“Mr Black is also accused of escaping the prison fortress, Azkaban-”
“Objection,” Sirius said, with a lazy grin.
“I beg your pardon?” Fudge demanded. “As you are sitting here before us, Black, it is quite obvious that you did, in fact escape-” Sirius knew better than to agree with them; he’d get halfway through yes, and then they’d pounce on that answer and refuse to let him say anything more on the matter. It was best to put them on the defensive.
“A criminal accusation is, by definition,” Sirius said, “something that goes against wizarding law.”
“And, since the Ministry went against procedure after my arrest and denied me a trial-”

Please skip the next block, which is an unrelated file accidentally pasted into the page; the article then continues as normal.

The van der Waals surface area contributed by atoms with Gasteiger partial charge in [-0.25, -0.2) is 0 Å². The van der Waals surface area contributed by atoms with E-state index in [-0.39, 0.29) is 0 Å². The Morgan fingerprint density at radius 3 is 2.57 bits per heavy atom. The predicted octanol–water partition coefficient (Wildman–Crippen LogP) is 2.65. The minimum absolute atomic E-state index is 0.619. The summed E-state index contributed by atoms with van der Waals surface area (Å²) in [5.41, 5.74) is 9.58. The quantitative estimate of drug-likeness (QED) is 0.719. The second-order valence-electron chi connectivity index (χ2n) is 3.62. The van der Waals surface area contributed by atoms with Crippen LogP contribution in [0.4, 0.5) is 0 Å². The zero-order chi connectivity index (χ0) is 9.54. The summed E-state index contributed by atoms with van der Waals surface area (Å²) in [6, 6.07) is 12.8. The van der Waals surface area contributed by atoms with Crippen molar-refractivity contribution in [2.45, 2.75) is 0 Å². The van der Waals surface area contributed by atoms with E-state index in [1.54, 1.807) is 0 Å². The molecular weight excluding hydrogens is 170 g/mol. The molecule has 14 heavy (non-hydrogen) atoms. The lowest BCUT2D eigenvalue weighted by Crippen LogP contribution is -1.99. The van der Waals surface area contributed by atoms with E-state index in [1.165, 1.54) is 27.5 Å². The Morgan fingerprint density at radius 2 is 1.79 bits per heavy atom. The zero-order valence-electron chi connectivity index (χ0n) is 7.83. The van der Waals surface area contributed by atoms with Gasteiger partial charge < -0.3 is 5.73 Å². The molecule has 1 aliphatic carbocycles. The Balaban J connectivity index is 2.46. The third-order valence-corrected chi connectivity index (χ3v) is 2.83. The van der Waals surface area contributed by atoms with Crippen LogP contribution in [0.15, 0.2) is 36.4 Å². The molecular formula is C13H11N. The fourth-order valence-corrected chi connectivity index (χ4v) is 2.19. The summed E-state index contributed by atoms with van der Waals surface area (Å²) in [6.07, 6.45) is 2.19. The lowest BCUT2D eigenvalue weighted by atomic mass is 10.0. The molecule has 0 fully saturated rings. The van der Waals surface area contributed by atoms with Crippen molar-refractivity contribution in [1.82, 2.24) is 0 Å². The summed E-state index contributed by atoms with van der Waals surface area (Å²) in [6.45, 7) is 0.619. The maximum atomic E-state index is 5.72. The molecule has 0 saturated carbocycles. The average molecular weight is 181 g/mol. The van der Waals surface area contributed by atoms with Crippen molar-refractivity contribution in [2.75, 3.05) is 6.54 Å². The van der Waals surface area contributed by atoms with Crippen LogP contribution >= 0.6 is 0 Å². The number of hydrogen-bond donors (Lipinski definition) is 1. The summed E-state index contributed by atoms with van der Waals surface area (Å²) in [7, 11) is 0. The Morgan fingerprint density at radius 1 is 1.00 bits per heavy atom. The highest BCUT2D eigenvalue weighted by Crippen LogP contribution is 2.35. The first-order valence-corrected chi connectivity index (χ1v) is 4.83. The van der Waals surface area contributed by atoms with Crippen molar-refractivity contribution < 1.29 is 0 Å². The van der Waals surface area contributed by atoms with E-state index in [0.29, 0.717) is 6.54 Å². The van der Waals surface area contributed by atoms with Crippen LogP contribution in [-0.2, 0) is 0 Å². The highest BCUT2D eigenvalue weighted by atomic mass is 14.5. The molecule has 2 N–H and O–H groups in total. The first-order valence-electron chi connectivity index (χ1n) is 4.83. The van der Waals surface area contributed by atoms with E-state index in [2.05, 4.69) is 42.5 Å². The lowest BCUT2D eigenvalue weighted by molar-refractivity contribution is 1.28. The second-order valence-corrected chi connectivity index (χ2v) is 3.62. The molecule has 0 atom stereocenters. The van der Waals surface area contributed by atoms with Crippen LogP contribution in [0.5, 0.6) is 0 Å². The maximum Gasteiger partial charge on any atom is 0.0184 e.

“What’s your point, Black-”
“My point, Minister,” Sirius said, “is that I was never officially sentenced.”
“It was official-”
“So you have a document that specifically outlines the location and duration of my imprisonment?” Out of the corner of his eye, Sirius could see Remus struggling to keep a straight face. “Don’t you dare laugh,” Sirius hissed, because if Remus laughed, then it was likely Sirius would too, and he was already having enough trouble getting them to take him... seriously.
Oh, damn it, Sirius thought, choking on a snigger. Remus coughed. Bloody damn it!
“You were sentenced to Azkaban, for life-”
“I asked if you had the document,” Sirius said, fighting desperately not to let his amusement show.
“Well, no, we don’t, but-”
“Exactly. So I’m afraid, Minister, that that accusation is empty. I didn’t break any laws by leaving a place I had no legal obligation to stay in.” Fudge blinked and Umbridge looked up from her frenzied writing. Sirius grinned at them. Another murmur went through the Wizengamot. “Continue with the charges, Minister, but do make sure they apply.”